1Airport Carbon Accreditation

Graphical presentation by Author

Carbon Accreditation

Graphical presentation by Author

You may argue about the ‘quiet revolution’ or the unaccounted efforts of airports who are doing amazingly well behind the scenes but the counter argument is that; first; applying uncoordinated, untested, unverified and “what I deem fit syndrome” measurements in a closet makes it difficult to manage and track the communal efforts in reaching the common goal and second; application of a unifying framework provides that rigor for efficient emissions measurement, disclosure management and assurance. This small pie of accreditations calls for a robust advocacy, collaborative and policy discourse strategy spearheaded by ACI World with key players within and without the industry on the continent to garner both the corporate and political will of stakeholders to increase the industry’s gains on the African continent owing to the eminence of the climate crisis and the pressure on the industry to decarbonise.

Big airport players take the lead

In making a good case for the adoption of climate related practices and disclosures in an industry, one of the pivotal junctures in accelerating the pace is when large entities show a commitment to both practice and disclosure. Having nine of the top 20 busiest airports both in passenger and freight traffic accredited at the Mapping and Reduction levels is a significant quota for the airport sector decarbonisation which cannot be overlooked.

Enoch Mintahs table

Table created by Author/ Compared and complied from three web sources (Talkafricana, 2022; Africanexponent, 2022; Gettocenter, 2022) and AFRAA Air Transport Report (2020)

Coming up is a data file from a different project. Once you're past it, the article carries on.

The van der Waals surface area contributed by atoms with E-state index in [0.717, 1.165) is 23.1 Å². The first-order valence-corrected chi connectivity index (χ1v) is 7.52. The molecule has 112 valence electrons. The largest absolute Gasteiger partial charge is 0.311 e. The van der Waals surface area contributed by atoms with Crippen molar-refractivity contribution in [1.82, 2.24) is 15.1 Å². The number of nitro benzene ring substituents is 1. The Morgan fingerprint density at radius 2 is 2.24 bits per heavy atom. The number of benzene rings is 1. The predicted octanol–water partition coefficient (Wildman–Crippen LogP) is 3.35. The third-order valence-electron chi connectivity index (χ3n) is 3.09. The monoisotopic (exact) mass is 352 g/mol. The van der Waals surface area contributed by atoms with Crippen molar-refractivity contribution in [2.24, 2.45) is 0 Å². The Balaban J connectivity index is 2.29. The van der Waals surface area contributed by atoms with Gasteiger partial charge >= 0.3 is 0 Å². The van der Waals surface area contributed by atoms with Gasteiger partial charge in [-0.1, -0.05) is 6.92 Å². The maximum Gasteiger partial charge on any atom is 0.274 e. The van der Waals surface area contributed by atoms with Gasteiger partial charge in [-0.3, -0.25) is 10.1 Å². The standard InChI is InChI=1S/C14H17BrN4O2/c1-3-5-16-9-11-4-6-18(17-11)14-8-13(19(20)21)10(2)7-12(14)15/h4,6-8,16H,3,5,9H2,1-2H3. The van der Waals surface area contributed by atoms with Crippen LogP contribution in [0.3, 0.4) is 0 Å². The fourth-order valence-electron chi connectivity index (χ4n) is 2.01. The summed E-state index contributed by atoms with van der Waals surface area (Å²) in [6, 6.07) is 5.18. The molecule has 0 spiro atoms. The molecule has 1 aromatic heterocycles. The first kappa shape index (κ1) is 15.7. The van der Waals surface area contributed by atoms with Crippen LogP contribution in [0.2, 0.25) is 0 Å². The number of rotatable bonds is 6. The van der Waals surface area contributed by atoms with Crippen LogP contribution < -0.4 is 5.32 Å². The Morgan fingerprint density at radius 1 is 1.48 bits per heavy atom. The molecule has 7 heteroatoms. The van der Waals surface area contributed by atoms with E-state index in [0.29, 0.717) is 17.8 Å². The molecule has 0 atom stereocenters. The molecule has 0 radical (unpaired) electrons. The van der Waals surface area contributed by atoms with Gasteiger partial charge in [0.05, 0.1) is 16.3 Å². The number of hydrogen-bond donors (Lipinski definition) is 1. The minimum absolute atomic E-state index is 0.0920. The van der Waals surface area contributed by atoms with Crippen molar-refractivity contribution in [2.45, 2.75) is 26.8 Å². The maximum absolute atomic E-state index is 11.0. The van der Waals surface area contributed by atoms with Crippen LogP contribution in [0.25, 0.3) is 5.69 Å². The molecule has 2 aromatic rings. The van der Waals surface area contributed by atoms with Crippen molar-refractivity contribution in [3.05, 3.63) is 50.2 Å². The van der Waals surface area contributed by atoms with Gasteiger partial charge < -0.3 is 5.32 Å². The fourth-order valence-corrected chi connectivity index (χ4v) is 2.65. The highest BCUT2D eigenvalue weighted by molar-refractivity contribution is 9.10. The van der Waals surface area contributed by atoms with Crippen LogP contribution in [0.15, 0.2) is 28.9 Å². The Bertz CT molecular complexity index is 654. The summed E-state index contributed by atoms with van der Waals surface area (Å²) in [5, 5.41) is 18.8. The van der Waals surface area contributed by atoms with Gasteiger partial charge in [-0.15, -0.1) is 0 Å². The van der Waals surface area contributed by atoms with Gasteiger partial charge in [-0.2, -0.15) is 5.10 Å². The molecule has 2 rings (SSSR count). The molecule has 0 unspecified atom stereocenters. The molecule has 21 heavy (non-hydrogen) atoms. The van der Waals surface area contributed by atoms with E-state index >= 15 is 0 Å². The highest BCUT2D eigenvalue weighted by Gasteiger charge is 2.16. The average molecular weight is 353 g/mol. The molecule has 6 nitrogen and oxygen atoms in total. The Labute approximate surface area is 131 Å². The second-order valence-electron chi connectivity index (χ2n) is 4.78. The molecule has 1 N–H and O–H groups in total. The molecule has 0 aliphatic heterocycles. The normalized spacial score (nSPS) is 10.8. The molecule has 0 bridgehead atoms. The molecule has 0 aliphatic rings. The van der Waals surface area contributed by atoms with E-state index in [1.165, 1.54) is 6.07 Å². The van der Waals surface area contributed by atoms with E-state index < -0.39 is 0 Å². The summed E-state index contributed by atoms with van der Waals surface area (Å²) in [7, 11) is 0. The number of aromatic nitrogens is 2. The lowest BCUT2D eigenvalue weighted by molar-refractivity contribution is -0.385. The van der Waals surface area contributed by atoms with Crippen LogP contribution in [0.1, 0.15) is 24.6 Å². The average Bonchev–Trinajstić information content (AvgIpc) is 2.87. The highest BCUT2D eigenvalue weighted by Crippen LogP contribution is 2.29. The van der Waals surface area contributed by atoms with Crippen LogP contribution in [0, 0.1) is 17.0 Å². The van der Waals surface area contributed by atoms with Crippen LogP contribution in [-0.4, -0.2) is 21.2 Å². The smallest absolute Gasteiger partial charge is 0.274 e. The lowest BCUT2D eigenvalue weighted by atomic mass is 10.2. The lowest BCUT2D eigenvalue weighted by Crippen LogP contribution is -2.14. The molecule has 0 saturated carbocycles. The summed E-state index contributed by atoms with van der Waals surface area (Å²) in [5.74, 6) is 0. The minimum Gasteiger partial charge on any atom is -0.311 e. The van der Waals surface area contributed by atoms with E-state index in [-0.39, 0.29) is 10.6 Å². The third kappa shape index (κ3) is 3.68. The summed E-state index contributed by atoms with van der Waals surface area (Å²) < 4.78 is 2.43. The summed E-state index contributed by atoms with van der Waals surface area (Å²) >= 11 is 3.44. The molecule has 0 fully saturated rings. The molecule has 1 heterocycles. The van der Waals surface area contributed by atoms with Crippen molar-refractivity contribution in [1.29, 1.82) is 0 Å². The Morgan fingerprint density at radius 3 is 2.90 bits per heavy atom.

The importance of having these leading airports spearheading this industry intervention is that it paves the way for medium airports to emulate the former while receiving mentorship and support to drive the whole carbon reduction economy in their respective regions and countries of operation.

Rethinking ACA ownership and strategy

According to the AFRAA Air Transport Report (2020), the continent’s air passenger traffic distribution shows 43% to domestic and 57% to international travel where the latter accounts for 19% of intra Africa and 38% of intercontinental. Reworking these percentages results in a 62% share of passenger traffic (domestic + intra Africa) within the continent.

Enoch's second table

Table created by Author/ a Passenger Traffic Volume by Regional Share (PTVRS) Pre-COVID-19 figures, bD – Domestic, cIntra Africa, AFRAA Air Transport Report (2020).

Using the pre-pandemic figures as the baseline for this exposition, NA region has the most of the passenger traffic volume of approximately 37% and calls for the development of a roadmap to increasing ACA in the region. The breakdown of the Passenger Traffic Volume by Regional Share (PTVRS) shows that over 70% (apart from NA) of continental travel, evidencing a huge amount on internally generated emissions volume is accounted for by activities within the continent. Thus, in making an argument for the adoption of ACA, airports in Africa need to own and adopt an inside-out approach in developing a local-centric approach to embedding the core competences and values of ACA in its decarbonisation strategy to negate its internally generated CO2 emissions target.

Carbon offset market